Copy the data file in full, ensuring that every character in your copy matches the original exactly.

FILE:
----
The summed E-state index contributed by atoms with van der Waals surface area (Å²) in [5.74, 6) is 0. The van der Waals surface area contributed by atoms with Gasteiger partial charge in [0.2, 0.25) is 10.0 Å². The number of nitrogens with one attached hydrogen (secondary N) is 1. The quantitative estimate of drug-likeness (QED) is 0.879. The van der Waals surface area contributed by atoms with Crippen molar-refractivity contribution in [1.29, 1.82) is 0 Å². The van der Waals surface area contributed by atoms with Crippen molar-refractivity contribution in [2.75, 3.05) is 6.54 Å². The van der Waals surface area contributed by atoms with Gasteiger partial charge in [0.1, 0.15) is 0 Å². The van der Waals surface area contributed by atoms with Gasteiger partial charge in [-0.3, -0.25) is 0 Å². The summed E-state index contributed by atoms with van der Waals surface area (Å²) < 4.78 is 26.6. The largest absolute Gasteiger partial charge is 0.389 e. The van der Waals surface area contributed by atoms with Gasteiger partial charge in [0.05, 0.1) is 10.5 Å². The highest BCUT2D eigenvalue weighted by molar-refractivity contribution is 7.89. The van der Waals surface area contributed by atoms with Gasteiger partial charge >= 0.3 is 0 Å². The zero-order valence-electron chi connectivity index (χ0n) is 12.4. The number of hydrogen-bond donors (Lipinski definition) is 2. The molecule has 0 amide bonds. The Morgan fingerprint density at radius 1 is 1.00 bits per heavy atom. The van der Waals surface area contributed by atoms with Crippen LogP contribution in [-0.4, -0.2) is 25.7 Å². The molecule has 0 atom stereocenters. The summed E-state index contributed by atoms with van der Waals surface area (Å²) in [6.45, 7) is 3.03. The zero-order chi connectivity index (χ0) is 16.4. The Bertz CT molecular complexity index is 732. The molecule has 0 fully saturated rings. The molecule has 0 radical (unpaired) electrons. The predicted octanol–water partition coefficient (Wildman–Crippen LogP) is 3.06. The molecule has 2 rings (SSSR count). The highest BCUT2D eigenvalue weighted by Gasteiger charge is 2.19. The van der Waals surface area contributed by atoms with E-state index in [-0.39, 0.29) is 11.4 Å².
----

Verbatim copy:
The summed E-state index contributed by atoms with van der Waals surface area (Å²) in [5.74, 6) is 0. The van der Waals surface area contributed by atoms with Gasteiger partial charge in [0.2, 0.25) is 10.0 Å². The number of nitrogens with one attached hydrogen (secondary N) is 1. The quantitative estimate of drug-likeness (QED) is 0.879. The van der Waals surface area contributed by atoms with Crippen molar-refractivity contribution in [1.29, 1.82) is 0 Å². The van der Waals surface area contributed by atoms with Crippen molar-refractivity contribution in [2.75, 3.05) is 6.54 Å². The van der Waals surface area contributed by atoms with Gasteiger partial charge in [0.1, 0.15) is 0 Å². The van der Waals surface area contributed by atoms with Gasteiger partial charge in [-0.3, -0.25) is 0 Å². The summed E-state index contributed by atoms with van der Waals surface area (Å²) < 4.78 is 26.6. The largest absolute Gasteiger partial charge is 0.389 e. The van der Waals surface area contributed by atoms with Gasteiger partial charge in [0.05, 0.1) is 10.5 Å². The highest BCUT2D eigenvalue weighted by molar-refractivity contribution is 7.89. The van der Waals surface area contributed by atoms with Gasteiger partial charge >= 0.3 is 0 Å². The zero-order valence-electron chi connectivity index (χ0n) is 12.4. The number of hydrogen-bond donors (Lipinski definition) is 2. The molecule has 0 amide bonds. The Morgan fingerprint density at radius 1 is 1.00 bits per heavy atom. The van der Waals surface area contributed by atoms with Crippen LogP contribution in [-0.4, -0.2) is 25.7 Å². The molecule has 0 atom stereocenters. The summed E-state index contributed by atoms with van der Waals surface area (Å²) in [6.45, 7) is 3.03. The zero-order chi connectivity index (χ0) is 16.4. The Bertz CT molecular complexity index is 732. The molecule has 0 fully saturated rings. The molecule has 0 radical (unpaired) electrons. The predicted octanol–water partition coefficient (Wildman–Crippen LogP) is 3.06. The molecule has 2 rings (SSSR count). The highest BCUT2D eigenvalue weighted by Gasteiger charge is 2.19. The van der Waals surface area contributed by atoms with E-state index in [-0.39, 0.29) is 11.4 Å².